Here is, 1. The mischief of drunkenness: Wine is a mocker; strong drink is raging. It is so to the sinner himself; it mocks him, makes a fool of him, promises him that satisfaction which it can never give him. It smiles upon him at first, but at the last it bites. In reflection upon it, it rages in his conscience. It is raging in the body, puts the humours into a ferment. When the wine is in the wit is out, and then the man, according as his natural temper is, either mocks like a fool or rages like a madman. Drunkenness, which pretends to be a sociable thing, renders men unfit for society, for it makes them abusive with their tongues and outrageous in their passions, Proverbs 23:29. 2. The folly of drunkards is easily inferred thence. He that is deceived thereby, that suffers himself to be drawn into this sin when he is so plainly warned of the consequences of it, is not wise; he shows that he has no right sense or consideration of things; and not only so, but he renders himself incapable of getting wisdom; for it is a sin that infatuates and besots men, and takes away their heart. A drunkard is a fool, and a fool he is likely to be.

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Henry, Matthew. "Complete Commentary on Proverbs 20:1". "Matthew Henry Complete Commentary on the Whole Bible". https://www.studylight.org/commentaries/mhm/proverbs-20.html. 1706.

Wesley's Explanatory Notes

Wine is a mocker, strong drink is raging: and whosoever is deceived thereby is not wise.

A mocker — Wine immoderately drunk makes men mockers.

Raging — Makes men full of rage.

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Wesley, John. "Commentary on Proverbs 20:1". "John Wesley's Explanatory Notes on the Whole Bible". https://www.studylight.org/commentaries/wen/proverbs-20.html. 1765.

John Trapp Complete Commentary

Proverbs 20:1 Wine [is] a mocker, strong drink [is] raging: and whosoever is deceived thereby is not wise.

Ver. 1. Wine is a mocker, &c.] For, first, it mocks (a) the drunkard, and makes a fool of him, promising him pleasure, but paying him with the stinging of an adder, and biting of a cockatrice, Proverbs 23:32. {See Trapp on "Proverbs 23:32"} Wine is a comfortable creature, [ 9:12] one of the chief lenitives (b) of human miseries, as Plato calls it; but "excess of wine" [1 Peter 4:3] (c) is, as one well saith, Blandus daemon, dulce venenum, suave Teccatum; quam qui in se habet, se non habet; quam qui facit, non facit peccatum, sed totus est peccatum. That is, a fair spoken devil, a sweet poison, a sin which he that hath in him, hath not himself, and which he that runs into, runs not into a single sin, but is wholly turned into sin. Secondly, It renders a man a mocker, even one of those scorners, for whom judgments are prepared, as Solomon had said in the foregoing verse. See Hosea 7:5, Isaiah 28:1, 1 Samuel 25:36-38 Abigail would not tell Nabal of his danger till he had slept out his drunkenness, lest she should have met with a mock, if not with a knock.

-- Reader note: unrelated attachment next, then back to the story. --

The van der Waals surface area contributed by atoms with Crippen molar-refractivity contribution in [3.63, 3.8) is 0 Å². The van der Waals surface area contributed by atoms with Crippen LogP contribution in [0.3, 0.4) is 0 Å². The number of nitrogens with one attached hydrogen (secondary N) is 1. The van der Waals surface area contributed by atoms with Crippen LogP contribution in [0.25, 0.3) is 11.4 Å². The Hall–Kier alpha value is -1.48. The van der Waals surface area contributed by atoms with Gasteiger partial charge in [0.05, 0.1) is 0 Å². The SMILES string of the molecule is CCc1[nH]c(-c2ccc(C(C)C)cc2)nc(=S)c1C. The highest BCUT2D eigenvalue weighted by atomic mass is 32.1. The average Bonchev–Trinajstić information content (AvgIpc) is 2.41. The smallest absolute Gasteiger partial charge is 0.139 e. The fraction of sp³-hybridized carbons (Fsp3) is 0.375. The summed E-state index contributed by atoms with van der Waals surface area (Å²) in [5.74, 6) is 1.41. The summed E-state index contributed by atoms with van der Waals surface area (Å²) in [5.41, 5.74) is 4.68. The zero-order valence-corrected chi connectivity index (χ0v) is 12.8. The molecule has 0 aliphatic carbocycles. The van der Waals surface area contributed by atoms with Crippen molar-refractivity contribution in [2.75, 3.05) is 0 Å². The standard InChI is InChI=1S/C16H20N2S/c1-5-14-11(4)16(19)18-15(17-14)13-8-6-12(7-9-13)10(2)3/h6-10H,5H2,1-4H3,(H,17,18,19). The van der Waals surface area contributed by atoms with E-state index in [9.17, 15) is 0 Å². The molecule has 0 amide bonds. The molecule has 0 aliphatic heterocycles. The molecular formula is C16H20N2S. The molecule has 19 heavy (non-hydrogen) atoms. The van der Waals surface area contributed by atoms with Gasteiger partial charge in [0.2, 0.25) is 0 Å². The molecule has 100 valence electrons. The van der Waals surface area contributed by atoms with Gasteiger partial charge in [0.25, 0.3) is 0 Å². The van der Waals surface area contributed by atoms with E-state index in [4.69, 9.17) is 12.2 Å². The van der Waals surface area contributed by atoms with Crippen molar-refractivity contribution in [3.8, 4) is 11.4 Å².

Strong drink is raging.] All kinds of drink that will alienate the understanding of a man and make him drunk, as ale, beer, cider, perry, metheglin, &c. Of this Pliny (d) cries out, Hei, mira vitiorum solertia inventum est quemadmodum aqua quoque inebriaret. Portentosum sane potionis genus! quasi non ad alium usum natura parens humane generi fruges dedisse videatur. So witty is wickedness grown now, that there is a way invented to make a man drunk with water; a monstrous kind of drink surely! as if dame Nature had bestowed grain upon us to such a base abuse. {See Trapp on "Proverbs 23:29"} St Paul very fitly yoketh together drunkards and railers. [1 Corinthians 6:9]